Damian does go on to claim that record labels are an important part of the business in funding new acts, and helping them do more expensive things early on, while aggregating risk. Indeed. I don't deny that at all -- and, as I've said plenty of times before -- there's still a place for labels that wish to do things like that. The problem is that the labels have set up their business models to rely on a single revenue stream, album sales, that is increasingly less important. The rest of the music ecosystem is thriving and will continue to do so, and if it's not the old record labels giving advances and aggregating risk to promising bands, others will step in to fill that gap. There's too much opportunity and too much money for it not to happen.


Reader Comments (rss)

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  1.  
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    Ima Fish (profile), Feb 22nd, 2010 @ 8:01am

    "Ok Go Singer Explains How Lack Of Embedding Videos Hurts Everyone"

    Everyone but the corn farmers.

     

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  2.  
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    Marcus Carab (profile), Feb 22nd, 2010 @ 8:14am

    The point about YouTube embeds makes me wonder what the rates actually are for clickthroughs to the site, and what sort of embedded videos generate the most direct traffic.

    If it's true that royalties are only paid on direct views, then content creators should be focusing on giving people good reasons to head to YouTube - in many cases it could be as simple as a quick "See our channel for more" bump at the beginning/end of a video, but it could get more creative with contests in the comments or something like that. YouTube could provide people more tools to do this too, ultimately benefiting everyone.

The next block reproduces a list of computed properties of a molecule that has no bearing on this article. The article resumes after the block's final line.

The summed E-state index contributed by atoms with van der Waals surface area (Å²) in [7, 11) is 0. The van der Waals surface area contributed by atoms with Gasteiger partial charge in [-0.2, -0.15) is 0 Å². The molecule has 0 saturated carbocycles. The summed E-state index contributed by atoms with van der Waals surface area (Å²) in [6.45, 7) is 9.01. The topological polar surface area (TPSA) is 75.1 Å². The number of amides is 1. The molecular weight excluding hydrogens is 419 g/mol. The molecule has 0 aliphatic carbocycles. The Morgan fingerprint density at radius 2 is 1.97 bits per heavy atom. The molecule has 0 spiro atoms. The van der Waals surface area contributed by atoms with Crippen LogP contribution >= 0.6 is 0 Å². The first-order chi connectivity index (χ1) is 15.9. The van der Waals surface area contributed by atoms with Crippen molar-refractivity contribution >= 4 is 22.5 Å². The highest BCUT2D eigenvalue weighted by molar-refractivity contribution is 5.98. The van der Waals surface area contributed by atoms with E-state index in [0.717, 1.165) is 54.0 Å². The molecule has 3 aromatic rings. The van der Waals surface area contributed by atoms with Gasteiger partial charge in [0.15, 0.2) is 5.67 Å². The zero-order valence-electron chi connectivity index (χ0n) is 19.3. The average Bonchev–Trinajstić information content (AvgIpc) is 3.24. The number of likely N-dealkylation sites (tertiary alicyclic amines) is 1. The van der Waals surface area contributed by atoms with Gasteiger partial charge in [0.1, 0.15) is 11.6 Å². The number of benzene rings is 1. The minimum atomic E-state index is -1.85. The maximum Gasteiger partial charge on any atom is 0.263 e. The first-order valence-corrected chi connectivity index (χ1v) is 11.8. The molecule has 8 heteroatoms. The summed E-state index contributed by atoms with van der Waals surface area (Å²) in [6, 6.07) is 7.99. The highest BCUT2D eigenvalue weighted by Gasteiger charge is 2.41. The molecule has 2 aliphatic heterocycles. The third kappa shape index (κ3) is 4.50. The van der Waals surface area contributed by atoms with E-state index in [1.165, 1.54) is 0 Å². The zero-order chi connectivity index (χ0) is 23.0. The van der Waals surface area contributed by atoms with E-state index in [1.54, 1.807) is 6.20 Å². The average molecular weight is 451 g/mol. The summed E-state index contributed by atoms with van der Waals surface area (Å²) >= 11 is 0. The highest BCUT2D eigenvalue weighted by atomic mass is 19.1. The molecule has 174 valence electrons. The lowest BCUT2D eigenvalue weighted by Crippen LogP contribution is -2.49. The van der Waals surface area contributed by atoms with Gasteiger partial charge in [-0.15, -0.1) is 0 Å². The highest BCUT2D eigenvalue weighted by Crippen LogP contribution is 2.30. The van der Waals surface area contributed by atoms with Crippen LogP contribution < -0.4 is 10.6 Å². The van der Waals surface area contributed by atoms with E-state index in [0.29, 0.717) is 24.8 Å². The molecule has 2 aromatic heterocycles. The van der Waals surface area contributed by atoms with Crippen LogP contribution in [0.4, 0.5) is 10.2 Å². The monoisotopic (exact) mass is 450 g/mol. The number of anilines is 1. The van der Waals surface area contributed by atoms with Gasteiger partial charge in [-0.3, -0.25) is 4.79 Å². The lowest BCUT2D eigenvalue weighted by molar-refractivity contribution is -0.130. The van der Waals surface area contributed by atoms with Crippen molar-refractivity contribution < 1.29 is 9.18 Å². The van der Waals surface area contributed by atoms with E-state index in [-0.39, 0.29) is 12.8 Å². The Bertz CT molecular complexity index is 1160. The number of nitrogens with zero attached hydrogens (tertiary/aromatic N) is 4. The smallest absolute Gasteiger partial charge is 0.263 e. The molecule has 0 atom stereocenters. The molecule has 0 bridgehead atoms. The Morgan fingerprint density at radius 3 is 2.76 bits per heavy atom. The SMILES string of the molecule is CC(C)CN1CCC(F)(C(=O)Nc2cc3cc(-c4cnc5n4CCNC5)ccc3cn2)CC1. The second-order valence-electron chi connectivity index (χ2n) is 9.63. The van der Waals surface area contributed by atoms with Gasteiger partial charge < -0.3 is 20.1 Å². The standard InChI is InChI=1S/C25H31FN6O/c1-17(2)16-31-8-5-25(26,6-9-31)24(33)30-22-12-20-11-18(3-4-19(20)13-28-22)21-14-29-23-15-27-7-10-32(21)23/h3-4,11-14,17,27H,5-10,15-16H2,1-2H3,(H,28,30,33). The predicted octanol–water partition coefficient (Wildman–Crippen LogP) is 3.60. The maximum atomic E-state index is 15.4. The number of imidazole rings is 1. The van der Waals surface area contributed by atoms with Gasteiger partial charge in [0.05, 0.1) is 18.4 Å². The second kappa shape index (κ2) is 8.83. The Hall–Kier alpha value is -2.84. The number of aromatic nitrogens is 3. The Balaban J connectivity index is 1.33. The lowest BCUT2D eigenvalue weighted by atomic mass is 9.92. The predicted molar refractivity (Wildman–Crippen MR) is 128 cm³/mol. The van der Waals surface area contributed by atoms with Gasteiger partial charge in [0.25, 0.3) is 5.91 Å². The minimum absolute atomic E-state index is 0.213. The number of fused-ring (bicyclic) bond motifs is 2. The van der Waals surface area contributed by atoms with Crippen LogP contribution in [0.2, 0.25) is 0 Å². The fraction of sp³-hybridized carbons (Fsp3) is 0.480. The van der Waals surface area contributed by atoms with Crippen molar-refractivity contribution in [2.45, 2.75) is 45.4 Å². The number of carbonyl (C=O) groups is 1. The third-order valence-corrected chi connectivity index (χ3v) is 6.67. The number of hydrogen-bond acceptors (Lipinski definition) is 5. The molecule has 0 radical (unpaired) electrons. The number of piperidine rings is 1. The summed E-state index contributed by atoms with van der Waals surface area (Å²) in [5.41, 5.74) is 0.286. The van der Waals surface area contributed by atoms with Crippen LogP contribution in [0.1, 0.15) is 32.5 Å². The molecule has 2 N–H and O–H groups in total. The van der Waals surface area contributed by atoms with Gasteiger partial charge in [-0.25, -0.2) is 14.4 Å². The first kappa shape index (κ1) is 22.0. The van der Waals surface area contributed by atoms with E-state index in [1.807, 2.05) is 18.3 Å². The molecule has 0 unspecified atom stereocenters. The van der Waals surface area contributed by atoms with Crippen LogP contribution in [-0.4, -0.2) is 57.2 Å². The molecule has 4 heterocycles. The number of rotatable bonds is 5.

Or everyone can just disable embedding. I'm sure that will work just as well.

     

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  3.  
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    Brooks (profile), Feb 22nd, 2010 @ 8:24am

    Um...

    Mike, you're so used to arguing with everyone that you seem to have missed the fact that Damian is entirely in agreement with you here.

    That last point you're "qubbling" with? His original point says exactly what you are attempting to dispute: by prohibiting embeds, EMI could have made at most $5400, which is a pathetically small figure and far less than that much promotion should generate.

    I can only think that you read $5400 as a large figure and thought that Damian was saying that was an upside for EMI. In fact, he's saying the opposite, and you're somehow arguing a point where you two are in agreement.

     

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  4.  
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    Skeptical Cynic (profile), Feb 22nd, 2010 @ 8:28am

    Can someone explain this to me?

    In what world is free advertising bad?

    Sure when I give an interview about my business to a newspaper and people buy that copy because of the interview someone else makes money off of my interview other than me, but I get free advertising!